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Eagles Hire Oregon's Chip Kelly as Next Head Coach

The Philadelphia Eagles have hired Chip Kelly to be their next head coach.

For the past two weeks NFL analysts and pundits have lamented about the lack of interest being shown by big name coaching candidates towards Andy Reid’s old position. Chip Kelly, Bill O’Brien and Brian Kelly were all rumored to be possible options for Philadelphia, and yet for one reason or another all of them spurned the organization.

A few days ago there were even some rumblings that the disinterested manner in which prospective candidates were approaching this job stemmed from how general manager Howie Roseman was perceived around various football circles.

So much for that theory.  

The most amazing thing about the Eagles landing Kelly isn’t so much the perseverance and determination they showed in pursuing their man – it’s the fact that they were able to keep it a secret for as long as they did. Various sports outlets began reporting this move no sooner than half an hour before it was officially announced.

Chip Kelly is the new coach of the Philadelphia Eagles, according to league sources. No announcement yet.

— Chris Mortensen (@mortreport) January 16, 2013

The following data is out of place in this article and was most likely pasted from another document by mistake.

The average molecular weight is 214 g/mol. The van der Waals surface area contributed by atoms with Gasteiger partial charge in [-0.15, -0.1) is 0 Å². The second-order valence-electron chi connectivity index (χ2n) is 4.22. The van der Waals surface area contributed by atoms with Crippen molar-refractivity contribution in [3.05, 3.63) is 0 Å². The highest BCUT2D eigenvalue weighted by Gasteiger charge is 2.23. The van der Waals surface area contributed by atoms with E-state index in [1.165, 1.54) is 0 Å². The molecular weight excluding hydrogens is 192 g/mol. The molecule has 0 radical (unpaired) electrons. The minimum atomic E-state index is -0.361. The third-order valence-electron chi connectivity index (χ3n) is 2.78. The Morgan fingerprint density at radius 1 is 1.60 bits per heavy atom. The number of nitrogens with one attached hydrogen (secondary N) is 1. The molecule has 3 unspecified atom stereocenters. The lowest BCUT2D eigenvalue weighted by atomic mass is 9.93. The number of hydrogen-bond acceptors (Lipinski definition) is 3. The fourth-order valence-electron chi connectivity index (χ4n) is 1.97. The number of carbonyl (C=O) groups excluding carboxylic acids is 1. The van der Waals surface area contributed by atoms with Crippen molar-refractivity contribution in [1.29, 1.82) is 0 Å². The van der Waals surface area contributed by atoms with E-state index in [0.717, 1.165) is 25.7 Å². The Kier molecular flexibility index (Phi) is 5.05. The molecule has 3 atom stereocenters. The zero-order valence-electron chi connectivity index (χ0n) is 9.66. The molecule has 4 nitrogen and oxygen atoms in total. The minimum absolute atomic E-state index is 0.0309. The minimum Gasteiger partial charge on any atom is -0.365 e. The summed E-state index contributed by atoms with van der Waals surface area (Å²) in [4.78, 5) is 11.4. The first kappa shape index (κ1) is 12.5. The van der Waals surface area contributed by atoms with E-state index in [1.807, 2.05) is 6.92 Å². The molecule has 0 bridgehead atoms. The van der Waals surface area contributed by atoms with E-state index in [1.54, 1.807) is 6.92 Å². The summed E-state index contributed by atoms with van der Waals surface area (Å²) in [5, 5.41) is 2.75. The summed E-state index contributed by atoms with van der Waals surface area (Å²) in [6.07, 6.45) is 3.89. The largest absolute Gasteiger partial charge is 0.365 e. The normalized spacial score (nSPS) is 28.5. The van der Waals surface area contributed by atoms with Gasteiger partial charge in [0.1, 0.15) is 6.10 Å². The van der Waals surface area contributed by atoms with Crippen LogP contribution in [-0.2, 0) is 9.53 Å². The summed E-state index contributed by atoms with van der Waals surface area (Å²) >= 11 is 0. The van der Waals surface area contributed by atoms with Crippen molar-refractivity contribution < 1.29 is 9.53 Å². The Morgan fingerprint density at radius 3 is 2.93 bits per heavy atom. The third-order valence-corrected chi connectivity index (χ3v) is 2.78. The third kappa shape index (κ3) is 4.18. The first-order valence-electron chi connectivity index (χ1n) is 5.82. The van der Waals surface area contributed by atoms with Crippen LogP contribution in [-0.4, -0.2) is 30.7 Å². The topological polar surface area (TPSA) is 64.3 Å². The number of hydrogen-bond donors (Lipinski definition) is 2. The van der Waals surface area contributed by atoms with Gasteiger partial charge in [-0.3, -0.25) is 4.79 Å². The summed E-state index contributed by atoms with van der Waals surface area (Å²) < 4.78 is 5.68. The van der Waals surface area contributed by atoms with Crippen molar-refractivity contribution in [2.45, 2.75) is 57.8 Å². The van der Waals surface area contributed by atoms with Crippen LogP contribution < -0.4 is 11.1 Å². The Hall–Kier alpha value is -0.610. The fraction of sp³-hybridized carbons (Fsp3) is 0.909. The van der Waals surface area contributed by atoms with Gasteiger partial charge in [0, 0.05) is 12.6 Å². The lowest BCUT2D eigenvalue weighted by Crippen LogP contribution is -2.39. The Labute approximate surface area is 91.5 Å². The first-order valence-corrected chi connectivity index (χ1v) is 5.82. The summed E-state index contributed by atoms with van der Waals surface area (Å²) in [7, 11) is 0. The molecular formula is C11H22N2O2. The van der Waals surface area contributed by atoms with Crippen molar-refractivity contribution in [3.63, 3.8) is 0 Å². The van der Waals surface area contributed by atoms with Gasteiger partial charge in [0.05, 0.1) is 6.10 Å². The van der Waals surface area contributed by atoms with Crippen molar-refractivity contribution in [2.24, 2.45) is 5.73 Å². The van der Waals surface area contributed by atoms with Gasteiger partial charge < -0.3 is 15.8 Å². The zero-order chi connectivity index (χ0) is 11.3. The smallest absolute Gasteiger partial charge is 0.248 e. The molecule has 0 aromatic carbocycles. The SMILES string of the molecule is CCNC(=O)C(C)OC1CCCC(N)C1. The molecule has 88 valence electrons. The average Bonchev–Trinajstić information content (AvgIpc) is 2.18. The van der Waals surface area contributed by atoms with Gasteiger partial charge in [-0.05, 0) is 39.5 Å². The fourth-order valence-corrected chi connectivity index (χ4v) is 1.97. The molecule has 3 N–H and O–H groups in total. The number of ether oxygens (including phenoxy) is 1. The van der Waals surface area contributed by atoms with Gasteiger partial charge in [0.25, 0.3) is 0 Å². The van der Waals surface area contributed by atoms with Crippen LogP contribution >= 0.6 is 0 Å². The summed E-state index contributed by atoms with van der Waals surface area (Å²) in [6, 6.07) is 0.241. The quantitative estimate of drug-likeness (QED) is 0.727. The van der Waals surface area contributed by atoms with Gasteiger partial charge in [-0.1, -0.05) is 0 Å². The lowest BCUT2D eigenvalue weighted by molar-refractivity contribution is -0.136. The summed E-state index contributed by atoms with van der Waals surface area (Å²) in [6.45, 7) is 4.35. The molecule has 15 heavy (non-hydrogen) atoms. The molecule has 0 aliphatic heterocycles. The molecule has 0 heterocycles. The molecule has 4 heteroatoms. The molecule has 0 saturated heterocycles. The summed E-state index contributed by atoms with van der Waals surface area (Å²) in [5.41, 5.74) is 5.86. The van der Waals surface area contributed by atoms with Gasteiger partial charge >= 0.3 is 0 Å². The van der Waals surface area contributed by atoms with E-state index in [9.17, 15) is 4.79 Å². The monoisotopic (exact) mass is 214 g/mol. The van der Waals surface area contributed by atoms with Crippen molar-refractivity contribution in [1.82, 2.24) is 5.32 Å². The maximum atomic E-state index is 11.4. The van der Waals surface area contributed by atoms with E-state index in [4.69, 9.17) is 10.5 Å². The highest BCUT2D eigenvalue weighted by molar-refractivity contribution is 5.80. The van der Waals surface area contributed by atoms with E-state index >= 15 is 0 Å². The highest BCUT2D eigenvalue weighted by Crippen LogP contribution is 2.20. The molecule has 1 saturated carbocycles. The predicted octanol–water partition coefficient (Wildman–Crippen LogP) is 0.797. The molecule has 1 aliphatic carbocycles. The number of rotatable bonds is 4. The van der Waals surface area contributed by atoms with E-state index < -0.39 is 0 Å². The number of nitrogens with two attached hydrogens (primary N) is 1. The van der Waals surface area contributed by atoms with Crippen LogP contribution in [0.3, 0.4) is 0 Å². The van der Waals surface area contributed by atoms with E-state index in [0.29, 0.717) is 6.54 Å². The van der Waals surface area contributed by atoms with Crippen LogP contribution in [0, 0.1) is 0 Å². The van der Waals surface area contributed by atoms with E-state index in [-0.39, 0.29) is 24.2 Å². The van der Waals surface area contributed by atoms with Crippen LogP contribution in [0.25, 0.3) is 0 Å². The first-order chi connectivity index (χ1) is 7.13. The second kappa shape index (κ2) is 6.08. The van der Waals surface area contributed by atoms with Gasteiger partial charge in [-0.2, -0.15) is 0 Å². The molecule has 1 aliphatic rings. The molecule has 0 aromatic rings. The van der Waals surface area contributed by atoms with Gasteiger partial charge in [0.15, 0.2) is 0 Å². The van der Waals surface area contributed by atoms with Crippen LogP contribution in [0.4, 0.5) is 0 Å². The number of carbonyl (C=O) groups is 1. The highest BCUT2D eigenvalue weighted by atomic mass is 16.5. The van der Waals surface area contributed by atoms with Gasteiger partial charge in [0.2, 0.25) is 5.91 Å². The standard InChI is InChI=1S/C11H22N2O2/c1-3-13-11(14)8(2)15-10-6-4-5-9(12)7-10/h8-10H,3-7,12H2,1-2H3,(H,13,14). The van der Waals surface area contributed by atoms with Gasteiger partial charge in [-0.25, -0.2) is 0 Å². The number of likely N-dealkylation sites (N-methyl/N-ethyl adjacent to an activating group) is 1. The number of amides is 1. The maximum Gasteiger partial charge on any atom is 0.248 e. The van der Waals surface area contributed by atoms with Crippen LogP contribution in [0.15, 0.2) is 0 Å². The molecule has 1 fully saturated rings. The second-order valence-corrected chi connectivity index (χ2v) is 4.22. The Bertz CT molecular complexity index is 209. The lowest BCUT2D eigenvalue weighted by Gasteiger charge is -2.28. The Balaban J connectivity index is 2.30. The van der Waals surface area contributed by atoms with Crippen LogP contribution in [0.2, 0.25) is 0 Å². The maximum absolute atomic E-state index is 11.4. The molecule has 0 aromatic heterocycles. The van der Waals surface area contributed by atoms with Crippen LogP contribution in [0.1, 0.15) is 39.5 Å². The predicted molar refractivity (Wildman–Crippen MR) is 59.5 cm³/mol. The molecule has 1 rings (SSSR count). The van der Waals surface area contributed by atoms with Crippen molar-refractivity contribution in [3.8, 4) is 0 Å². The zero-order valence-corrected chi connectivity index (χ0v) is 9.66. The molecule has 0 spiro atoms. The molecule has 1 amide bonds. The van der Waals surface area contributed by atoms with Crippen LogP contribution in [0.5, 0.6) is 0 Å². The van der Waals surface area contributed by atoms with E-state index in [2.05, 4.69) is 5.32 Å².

Now official: Eagles announce they hired Chip Kelly as 21st Head Coach in franchise history.

— Adam Schefter (@AdamSchefter) January 16, 2013

Can confirm ESPN report that Oregon's Chip Kelly has agreed to coach the Eagles. Wow. That's a stunner. Eagles get their guy in the end.

— Jason La Canfora (@JasonLaCanfora) January 16, 2013

Eagles make it official by announcing Chip Kelly as their head coach. Owner Jeffrey Lurie gets the man he wanted all along.

— Chris Mortensen (@mortreport) January 16, 2013

Absolutely stunning.

“Chip Kelly will be an outstanding head coach for the Eagles,” said owner Jeffrey Lurie of the hire. “He has a brilliant football mind. He motivates his team with his actions as well as his words. He will be a great leader for us and will bring a fresh, energetic approach to our team.”

Kelly took over the reins at Oregon in 2009 and molded the program into one of college football’s most notorious powerhouses. In four years as head coach he compiled a winning percentage of nearly 87 percent.

The 49-year-old’s most appealing quality, without question, is the way he can turn relative unknowns on the offensive side into stars. It will be interesting to see what this means for who the Eagles line up at starting quarterback next year.

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